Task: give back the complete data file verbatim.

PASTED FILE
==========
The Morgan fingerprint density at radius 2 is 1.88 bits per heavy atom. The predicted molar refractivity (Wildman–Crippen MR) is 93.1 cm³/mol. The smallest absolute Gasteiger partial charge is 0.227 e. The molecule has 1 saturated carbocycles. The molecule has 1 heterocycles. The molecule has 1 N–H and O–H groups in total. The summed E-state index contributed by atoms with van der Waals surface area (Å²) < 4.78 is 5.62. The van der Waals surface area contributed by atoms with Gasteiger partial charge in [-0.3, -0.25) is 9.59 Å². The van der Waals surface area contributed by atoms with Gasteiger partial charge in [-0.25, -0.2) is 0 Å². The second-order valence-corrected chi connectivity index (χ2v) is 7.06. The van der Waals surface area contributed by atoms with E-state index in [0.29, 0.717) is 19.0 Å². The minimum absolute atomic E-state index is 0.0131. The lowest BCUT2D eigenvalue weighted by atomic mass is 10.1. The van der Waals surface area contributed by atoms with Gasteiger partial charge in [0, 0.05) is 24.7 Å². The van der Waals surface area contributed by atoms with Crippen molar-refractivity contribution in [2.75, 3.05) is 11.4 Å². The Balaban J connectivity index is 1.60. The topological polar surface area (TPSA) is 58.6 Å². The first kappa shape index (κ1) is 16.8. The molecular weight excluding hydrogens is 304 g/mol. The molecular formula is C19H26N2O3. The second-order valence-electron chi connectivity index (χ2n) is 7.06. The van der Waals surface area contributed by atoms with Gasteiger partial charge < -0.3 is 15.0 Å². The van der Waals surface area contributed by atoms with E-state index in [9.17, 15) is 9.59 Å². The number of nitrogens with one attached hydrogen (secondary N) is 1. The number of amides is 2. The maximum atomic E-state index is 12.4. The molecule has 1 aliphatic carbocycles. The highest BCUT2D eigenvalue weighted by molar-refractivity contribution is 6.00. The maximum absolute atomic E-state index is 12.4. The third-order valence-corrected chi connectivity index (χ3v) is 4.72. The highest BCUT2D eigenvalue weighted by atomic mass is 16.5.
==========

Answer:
The Morgan fingerprint density at radius 2 is 1.88 bits per heavy atom. The predicted molar refractivity (Wildman–Crippen MR) is 93.1 cm³/mol. The smallest absolute Gasteiger partial charge is 0.227 e. The molecule has 1 saturated carbocycles. The molecule has 1 heterocycles. The molecule has 1 N–H and O–H groups in total. The summed E-state index contributed by atoms with van der Waals surface area (Å²) < 4.78 is 5.62. The van der Waals surface area contributed by atoms with Gasteiger partial charge in [-0.3, -0.25) is 9.59 Å². The van der Waals surface area contributed by atoms with Gasteiger partial charge in [-0.25, -0.2) is 0 Å². The second-order valence-corrected chi connectivity index (χ2v) is 7.06. The van der Waals surface area contributed by atoms with E-state index in [0.29, 0.717) is 19.0 Å². The minimum absolute atomic E-state index is 0.0131. The lowest BCUT2D eigenvalue weighted by atomic mass is 10.1. The van der Waals surface area contributed by atoms with Gasteiger partial charge in [0, 0.05) is 24.7 Å². The van der Waals surface area contributed by atoms with Crippen molar-refractivity contribution in [2.75, 3.05) is 11.4 Å². The Balaban J connectivity index is 1.60. The topological polar surface area (TPSA) is 58.6 Å². The first kappa shape index (κ1) is 16.8. The molecular weight excluding hydrogens is 304 g/mol. The molecular formula is C19H26N2O3. The second-order valence-electron chi connectivity index (χ2n) is 7.06. The van der Waals surface area contributed by atoms with Gasteiger partial charge < -0.3 is 15.0 Å². The van der Waals surface area contributed by atoms with E-state index in [9.17, 15) is 9.59 Å². The number of nitrogens with one attached hydrogen (secondary N) is 1. The number of amides is 2. The maximum atomic E-state index is 12.4. The molecule has 1 aliphatic carbocycles. The highest BCUT2D eigenvalue weighted by molar-refractivity contribution is 6.00. The maximum absolute atomic E-state index is 12.4. The third-order valence-corrected chi connectivity index (χ3v) is 4.72. The highest BCUT2D eigenvalue weighted by atomic mass is 16.5.